So … now what, Husker Fan?
Nebraska came to Evanston with an opportunity to put itself right in the mix for the B1G West title. In a pandemic-shortened season, and with division heavyweight Wisconsin in question, the door was wide open.
And, as we have seen time and time (and time, and time, and time) again, Nebraska ran face-first into that mythical door as opposed to kicking it open.
Nebraska outgained Northwestern in total yardage, 442-317. Nebraska gained more yards per play, 5.02 to 4.88. Nebraska ran far more plays than Northwestern, 88-65. Nebraska was even with Northwestern in turnovers, with two apiece.
Those are numbers that should point to a win. But those numbers cover the game as a whole. When Nebraska’s offense was called upon to produce when it mattered, it fell flat. Nebraska was 4-for-16 (!) on third-down conversions. Nebraska only scored one touchdown in six trips to the red zone – and turned the ball over twice in Northwestern’s end zone.
Indeed, the second interception – Luke McCaffrey bouncing a pass off his lineman’s helmet and having it flutter softly into the hands of an opposing defender for an interception – feels like a distillation of Nebraska football over the last five years.
And, really, that’s the ball game. If Nebraska puts the ball in the end zone, rather than turning it over, that’s a fourteen-point swing in a game Nebraska lost by eight.
So stop me if you’ve heard this one. Nebraska’s own ill-discipline and inability to perform at the crucial moment was the difference between victory and defeat.
A smart and particularly handsome analyst said this after Nebraska’s loss to Ohio State this year.
Nebraska, for the most part, held up physically against the Buckeyes, which is probably the most encouraging thing about the contest. For at least a half, Nebraska went toe-to-toe with the best team in the B1G.
Unfortunately, Nebraska in the second half looked quite a bit like the Nebraska we saw last year – sloppy, self-inflicted mistakes letting an opposing team get away. So next we we’re really going to see what this Nebraska team is going to be.
That’s what’s terrifying, isn’t it Husker Fan? Terrifying that the self-destruction in Evanston, the interception bounced off an offensive lineman’s helmet in the opponent’s end zone, is what this Nebraska team is going to be. It’s probably a little hyperbolic (not to mention pedantic) to be reminded of George Orwell’s “1984” quote about how a seeing the future is to “imagine a boot stamping on a human face – for ever.”
But sometimes that’s what it feels like to be a Nebraska fan. When Scott Frost arrived in Lincoln, he was able to unite the fanbase around the hope of a dynamic offense and a tough-minded attitude. But what we have seen since his arrival in 2018 is exactly what we’d seen before – a team with flashes of potential that was utterly unable to get out of its own way.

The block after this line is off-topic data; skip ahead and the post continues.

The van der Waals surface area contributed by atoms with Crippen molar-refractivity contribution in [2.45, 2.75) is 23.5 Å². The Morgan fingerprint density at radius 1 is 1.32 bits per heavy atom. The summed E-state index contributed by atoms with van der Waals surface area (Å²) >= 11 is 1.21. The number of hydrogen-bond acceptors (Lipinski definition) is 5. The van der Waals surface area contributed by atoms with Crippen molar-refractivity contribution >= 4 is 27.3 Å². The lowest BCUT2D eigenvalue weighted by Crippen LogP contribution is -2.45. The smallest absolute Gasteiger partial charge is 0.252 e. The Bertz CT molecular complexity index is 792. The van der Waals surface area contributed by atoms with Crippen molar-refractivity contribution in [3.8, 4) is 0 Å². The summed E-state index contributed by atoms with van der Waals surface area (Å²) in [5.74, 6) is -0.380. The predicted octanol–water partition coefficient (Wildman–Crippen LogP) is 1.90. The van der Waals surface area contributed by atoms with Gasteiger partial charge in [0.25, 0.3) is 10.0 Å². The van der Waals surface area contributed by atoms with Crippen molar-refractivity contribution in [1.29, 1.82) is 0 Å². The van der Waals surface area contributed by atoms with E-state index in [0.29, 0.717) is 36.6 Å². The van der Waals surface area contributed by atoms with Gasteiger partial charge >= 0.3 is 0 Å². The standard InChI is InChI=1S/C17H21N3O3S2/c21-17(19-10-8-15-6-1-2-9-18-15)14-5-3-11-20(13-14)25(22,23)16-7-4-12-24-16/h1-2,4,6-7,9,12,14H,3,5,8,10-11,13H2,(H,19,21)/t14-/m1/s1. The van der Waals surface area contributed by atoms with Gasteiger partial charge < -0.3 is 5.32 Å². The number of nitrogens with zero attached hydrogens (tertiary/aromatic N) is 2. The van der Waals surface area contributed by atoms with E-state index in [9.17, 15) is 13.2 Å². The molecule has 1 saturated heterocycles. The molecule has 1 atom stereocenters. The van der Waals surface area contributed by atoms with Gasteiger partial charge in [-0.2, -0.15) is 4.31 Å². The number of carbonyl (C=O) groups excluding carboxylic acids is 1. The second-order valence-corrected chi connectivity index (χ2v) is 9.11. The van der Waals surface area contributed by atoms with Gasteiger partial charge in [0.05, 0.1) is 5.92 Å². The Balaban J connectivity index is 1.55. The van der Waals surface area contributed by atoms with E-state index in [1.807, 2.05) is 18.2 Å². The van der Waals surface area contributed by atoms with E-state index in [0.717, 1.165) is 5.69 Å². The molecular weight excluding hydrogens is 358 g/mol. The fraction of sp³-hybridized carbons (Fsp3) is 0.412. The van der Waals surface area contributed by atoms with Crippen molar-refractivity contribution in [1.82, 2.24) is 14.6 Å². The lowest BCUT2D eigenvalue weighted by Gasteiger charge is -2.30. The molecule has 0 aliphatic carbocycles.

Now, in year three, we’ve seen a re-run of the same movie that has all but foreclosed Nebraska’s chances of winning a wide-open B1G West division. And fans are running out of reasons for hope.
Winning begets winning, and losing begets losing. I do think Frost was right in that when Nebraska turns the corner, it will happen quickly. I’ve just become fairly certain that “when” in that sentence is doing a lot of work.
Frost ain’t going anywhere, and his inclusion on any hot-seat rankings is silly talk. He’s just signed a multi-year extension, he’s still recruiting at a high level, and making any judgments about a program in this pandemic-altered season is folly. If you’re looking for true danger signals about Frost’s tenure, watch to see if the recruiting rankings start to slip.
Until then, Frost is the guy, and he should be. He’s got every chance to get the gigantic ocean-liner U.S.S. Nebraska Football Program turned away from its current course into the Cove Of College Football Irrelevance.
But the Northwestern game felt like a turning point, at least for me – and it seemed like a lot of Nebraska fans as well. Everyone is, of course, still hoping Nebraska will turn that mythical corner and start to be a contender in the B1G West.
The certainty that Nebraska will turn that corner under Frost, though, feels like it died in the long Evanston grass on Saturday morning. Now we’re back to where we were in late-era Pelini and the entire Riley era – going full Missourian and waiting for Nebraska to “show me” before investing any kind of confidence in future competitiveness.
Penn State is coming to Lincoln this weekend. How are you approaching this game, Husker Fan? Excited at the chance for (at least on paper) Nebraska to finally get a marquee win? Or resigned to watching a game that you hope like heck Nebraska wins but holding your breath and waiting to see what borderline-comical way Nebraska finds to lose?
The answer says a lot about where you’re at 26 games into Frost’s tenure in charge.